Tamara Shepherd, London School of Economics and Political Science Tamara Shepherd is an LSE Fellow in the Department of Media and Communications at the London School of Economics and Political Science. Her work looks at the feminist political economy of digital culture, especially in relation to social media, mobile technologies, and digital games. For more, please see

John Carter McKnight, Lancaster University John Carter McKnight is a postdoctoral Research Associate in the Department of Sociology Lancaster University. His work, funded under a grant from the Research Councils UK Digital Economy Theme, examines how peer to peer digital lending and payment services present themselves as alternatives to mainstream banking practices through infrastructure, user experience, and marketing design, with a particular focus on the role of affective design and marketing in speaking to regional and class issues in promoting alternatives to high street banking.

Adam Fish, Lancaster University I am a social anthropologist of digital culture, business, and politics. I investigate the interface of economic and political power, cultural discourses and practices, and networked communication technologies. These interests coalesce into critical and ethnographic investigations into media industries and media activism. Based on my ethnographic research into media companies in Hollywood and Silicon Valley, I am presently writing a book about the corporate myths of media “democratization” and internet and television convergence. In my present project I am investigating the politics of information infrastructures through ethnographic fieldwork with cloud computing companies, peer-to-peer banks, and “internet freedom” activists.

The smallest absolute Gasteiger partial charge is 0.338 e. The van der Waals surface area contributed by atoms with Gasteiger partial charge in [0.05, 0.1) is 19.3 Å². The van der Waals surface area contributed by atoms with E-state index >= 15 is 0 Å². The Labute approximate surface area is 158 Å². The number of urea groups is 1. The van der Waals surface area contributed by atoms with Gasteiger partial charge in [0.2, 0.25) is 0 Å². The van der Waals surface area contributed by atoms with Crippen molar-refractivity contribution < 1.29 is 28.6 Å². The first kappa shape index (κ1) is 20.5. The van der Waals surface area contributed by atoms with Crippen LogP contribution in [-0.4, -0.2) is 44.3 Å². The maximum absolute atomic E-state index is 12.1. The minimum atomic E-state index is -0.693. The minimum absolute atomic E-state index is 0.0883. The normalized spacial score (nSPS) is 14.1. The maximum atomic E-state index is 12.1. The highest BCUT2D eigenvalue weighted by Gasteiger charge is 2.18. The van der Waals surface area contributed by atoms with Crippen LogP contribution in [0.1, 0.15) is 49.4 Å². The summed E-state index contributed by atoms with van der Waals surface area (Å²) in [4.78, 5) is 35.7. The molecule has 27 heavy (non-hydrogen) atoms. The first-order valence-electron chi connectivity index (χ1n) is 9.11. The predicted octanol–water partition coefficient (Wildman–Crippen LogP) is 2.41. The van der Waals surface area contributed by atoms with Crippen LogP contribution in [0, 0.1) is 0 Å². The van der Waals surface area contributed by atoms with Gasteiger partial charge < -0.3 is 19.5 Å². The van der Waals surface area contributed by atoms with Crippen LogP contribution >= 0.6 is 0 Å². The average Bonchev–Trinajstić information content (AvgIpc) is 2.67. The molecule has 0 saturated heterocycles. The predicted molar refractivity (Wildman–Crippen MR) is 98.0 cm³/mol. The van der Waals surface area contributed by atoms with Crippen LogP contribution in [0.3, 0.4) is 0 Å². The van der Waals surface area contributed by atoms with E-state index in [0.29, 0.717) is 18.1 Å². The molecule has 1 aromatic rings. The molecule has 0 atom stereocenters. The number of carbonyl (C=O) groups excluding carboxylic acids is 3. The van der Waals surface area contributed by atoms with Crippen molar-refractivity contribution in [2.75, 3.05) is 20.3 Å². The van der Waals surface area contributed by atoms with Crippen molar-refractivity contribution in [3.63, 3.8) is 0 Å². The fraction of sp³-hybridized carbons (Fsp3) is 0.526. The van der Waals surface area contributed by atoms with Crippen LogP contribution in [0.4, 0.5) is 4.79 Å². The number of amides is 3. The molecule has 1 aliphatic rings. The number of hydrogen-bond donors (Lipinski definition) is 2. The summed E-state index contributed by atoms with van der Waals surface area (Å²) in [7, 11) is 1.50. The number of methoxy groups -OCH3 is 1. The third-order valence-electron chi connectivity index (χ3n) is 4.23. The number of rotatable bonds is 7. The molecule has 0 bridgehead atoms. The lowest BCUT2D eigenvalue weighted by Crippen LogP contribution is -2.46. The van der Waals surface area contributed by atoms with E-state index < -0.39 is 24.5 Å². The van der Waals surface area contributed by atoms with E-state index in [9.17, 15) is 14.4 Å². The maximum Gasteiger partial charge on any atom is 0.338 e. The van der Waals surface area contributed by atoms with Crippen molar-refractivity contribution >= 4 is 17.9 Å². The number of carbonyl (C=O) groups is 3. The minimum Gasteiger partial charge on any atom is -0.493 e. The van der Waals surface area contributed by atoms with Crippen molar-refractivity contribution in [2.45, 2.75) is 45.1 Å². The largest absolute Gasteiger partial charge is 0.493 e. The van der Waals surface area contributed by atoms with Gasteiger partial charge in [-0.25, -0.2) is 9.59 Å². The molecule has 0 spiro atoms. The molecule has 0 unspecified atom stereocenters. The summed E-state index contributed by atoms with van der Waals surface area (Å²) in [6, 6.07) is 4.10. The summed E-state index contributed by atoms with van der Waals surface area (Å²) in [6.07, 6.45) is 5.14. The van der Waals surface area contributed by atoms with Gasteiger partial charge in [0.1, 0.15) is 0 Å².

Jacob Johanssen, University of East London Jacob Johanssen is a third year PhD student in psychosocial studies at the UEL. His research interests include psychoanalysis and media audience research, Freudian affect theory, as well as critical theory. Publications include the anthology ‘Cyborg Subjects: Discourses on Digital Culture’ (edited with Rambatan, 2013) and ‘Alienation and Digital Labour’ (with Krüger, 2014). His PhD thesis explores a psychoanalytic conception of the subject that is both theoretical and epistemological. The research involves interviews with viewers of ‘Embarrassing Bodies’ and explores their viewing practices and affective responses to the programme.

Greg Singh, University of Stirling Dr Greg Singh is Lecturer in Media and Communications at the University of Stirling, and is Programme Director of the Digital Media undergraduate programme. He has published widely on a number of subjects ranging from popular cinema, film theory and film-philosophy, and depth psychology, to representations of technology in television drama. He has published two monographs for Routledge (Film After Jung, 2009; Feeling Film: Authenticity, Affect and Popular Cinema, 2014). He is currently working on a book-length study for Routledge discussing psychosocial aspects of digital literacy and Web 2.0.